On the 15th of February, 2013, Willy Vandersteen would have celebrated his 100th birthday. The popularity of the famous father of Suske en Wiske, translated into Bob et Bobette for the French and also known as Spike and Suzy among the English speakers, has not suffered the flow of time. Come and meet the man behind the comic book series that remains the crown jewel in every Belgian comic store’s collection and is as legendary as Hergé’s Tintin or Peyo’s Smurfs.
Growing up in one of Antwerp’s poorest neighborhoods, Vandersteen spent most of his time on the streets, telling made-up stories to his friends and bringing them to life through chalk drawings on the pavement. Art ran through his veins as he became fascinated by the profession of his father, a sculptor and ornament maker. Willy decided to follow that path and began to work in his father’s studio at a very young age.
Years later, when he took a job as a window designer in the department store L’Innovation as a way to gain financial security for his growing family, little did he know that it was going to change his life. While browsing an American magazine looking for inspiration for the décor of the windows, an article titled ‘Comics In Your Life‘ caught his eye. No one can tell if the decoration of the window was any good, but history remembers how short the step was from the publication of his first strip in the staff’s newsletter magazine, Les péripéties de Kitti Inno, to the creation of Suske en Wiske.
The lovely and passionate Wiske (a Flemish diminutive for Louise), with her white dress and red ribbon, had a different companion in the very first strip. But the similarities between her brother Rikki and Tintin were too evident, and Vandersteen decided to replace him with Suske (Flemish diminutive for François). The fortunate choice created the most famous duo after Hergè’s Tintin and Snowy and kicked off the longest-running and one of the most popular comic series in Europe. Their success is surely undisputed, owing it also to the many references to the Belgian culture or to Vandersteen’s personal life that can be found in every single episode.
Take Suske/Spike: his origins are strictly linked to de Seefthoek, the same Antwerp working-class neighborhood where Willy himself grew up. Or, take the character Lambik/Ambrose: his original Flemish name was inspired by a typical Belgian beer, the Geuze Lambic, which Vandersteen adored. In a recent interview, his daughter Leen, who inspired him for the character of Wiske, admitted that if one decides to sift Lambik’s character, Willy’s own attitude would pop out. Or Muffin, Wiske’s inseparable red dressed rag doll, whose name was at first Schalulleke, a very Flemish term meaning spring onion.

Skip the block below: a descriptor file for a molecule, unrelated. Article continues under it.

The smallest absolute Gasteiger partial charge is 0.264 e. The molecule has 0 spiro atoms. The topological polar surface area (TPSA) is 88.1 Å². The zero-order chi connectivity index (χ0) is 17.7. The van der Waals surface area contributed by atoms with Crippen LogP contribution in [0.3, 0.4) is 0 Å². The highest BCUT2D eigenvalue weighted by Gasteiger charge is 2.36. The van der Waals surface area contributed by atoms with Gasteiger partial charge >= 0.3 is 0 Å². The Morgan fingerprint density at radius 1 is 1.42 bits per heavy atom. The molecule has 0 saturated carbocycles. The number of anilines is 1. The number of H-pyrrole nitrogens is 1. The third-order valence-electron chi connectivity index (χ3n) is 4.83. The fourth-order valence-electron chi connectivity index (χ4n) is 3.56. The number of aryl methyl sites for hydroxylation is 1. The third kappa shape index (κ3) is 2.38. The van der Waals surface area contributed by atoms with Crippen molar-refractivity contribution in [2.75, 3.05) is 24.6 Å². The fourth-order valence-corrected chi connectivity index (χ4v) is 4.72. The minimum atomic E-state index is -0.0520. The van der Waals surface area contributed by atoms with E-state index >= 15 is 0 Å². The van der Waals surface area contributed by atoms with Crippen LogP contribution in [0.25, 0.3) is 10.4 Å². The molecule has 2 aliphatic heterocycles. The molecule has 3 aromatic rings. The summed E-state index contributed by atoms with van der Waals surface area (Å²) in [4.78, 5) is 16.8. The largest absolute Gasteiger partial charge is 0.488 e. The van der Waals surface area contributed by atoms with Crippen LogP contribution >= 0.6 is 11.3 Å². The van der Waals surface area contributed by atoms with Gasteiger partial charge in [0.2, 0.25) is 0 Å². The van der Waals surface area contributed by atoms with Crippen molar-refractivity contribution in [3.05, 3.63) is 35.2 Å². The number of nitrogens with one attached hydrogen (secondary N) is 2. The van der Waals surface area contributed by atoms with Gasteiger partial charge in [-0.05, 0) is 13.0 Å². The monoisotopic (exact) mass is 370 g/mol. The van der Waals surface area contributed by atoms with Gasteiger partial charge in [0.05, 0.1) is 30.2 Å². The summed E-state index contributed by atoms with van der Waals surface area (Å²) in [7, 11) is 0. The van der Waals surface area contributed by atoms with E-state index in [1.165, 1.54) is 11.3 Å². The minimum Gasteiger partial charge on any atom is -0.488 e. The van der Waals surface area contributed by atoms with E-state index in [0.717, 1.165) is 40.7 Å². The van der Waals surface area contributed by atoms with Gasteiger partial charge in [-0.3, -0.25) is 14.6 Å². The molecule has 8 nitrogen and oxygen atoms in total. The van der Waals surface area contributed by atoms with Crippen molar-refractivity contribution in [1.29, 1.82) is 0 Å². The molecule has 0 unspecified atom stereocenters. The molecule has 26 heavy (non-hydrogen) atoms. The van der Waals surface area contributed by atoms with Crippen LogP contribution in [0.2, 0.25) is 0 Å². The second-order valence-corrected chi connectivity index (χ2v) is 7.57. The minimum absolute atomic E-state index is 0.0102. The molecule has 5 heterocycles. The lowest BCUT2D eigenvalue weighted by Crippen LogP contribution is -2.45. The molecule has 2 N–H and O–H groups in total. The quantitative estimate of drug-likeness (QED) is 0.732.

Many adventures revisit historical events and famous characters in a chaotic and ironic way, from Rubens and Magritte to Wagner’s Der Ring des Nibelungen and Dumas’ The Three Musketeers. Is there a better way to bring humor and culture together both for kids and adults? Vandersteen’s puns and wordplay, rhymes, pseudo-Old Dutch, alliterations (especially in the choice of the titles) and the deformations of the dialect of Antwerp reveal how brilliant he was at story-telling.
Not only Suske en Wiske but many other comics also kept Vandersteen very busy. The De Familie Snoek series, a strip narrating the adventures of a Flemish family, saw the comeback of Willy’s typical Belgian humor, and many have crossovers with Suske en Wiske. Krab, the neighbor, has the same way of speaking as Jerom, and the entire family Snoek welcomes Suske and Wiske back in Belgium after their adventure in Het Eiland Amoras. Another more realistic series involves the collie dog Bessy and his little owner Andy, and its success reached such a high peak in Germany that every week, Willy was asked to produce a new story.
The tragic circumstances of World War II were, paradoxically, Vandersteen’s luckiest and most creative years. During that time, it became impossible to find the publication of American strips in Europe, and he seized the moment by presenting his art to the Belgian public. In 1945, when the war was about to reach its end, his best spark of creativity was with Suske en Wiske, and the series was published in the newspaper, De Nieuwe Standaard. Like every artist worthy of its name, even the friendly face behind those black-rimmed glasses had a skeleton in his closet. For many years, Vandersteen was believed to be the real infamous author of some anti-Semitic comics, published during the war under the pseudonym, Kaproen. This dark hypothesis was proved to be right only in recent times, but his popularity remains untouched.
Such an epithet was forged for him by Hergé, no less: the father of Tintin wanted him among his artists in order to boost the popularity of the Flemish edition of the magazine, Kuifje/Tintin. But Vandersteen’s style had to be softened and adapted to the guidelines of the studio, given that his initial approach was not entirely for a young public: Lambik/Ambrose was a working-class, tragic and alcoholic anti-hero, and Suske was far from being a well-behaved and well-dressed boy. During those years, Vandersteen’s graphic skills reached their best, but the stories were lacking his trademark subtle Flemish irony. Even if their partnership was probably the most productive in the world of European comic strips, Vandersteen decided to go back to Antwerp, to his Flemish public, bringing with him the idea of a studio where his collaborators have continued to offer his art to the world, even after his death in 1990.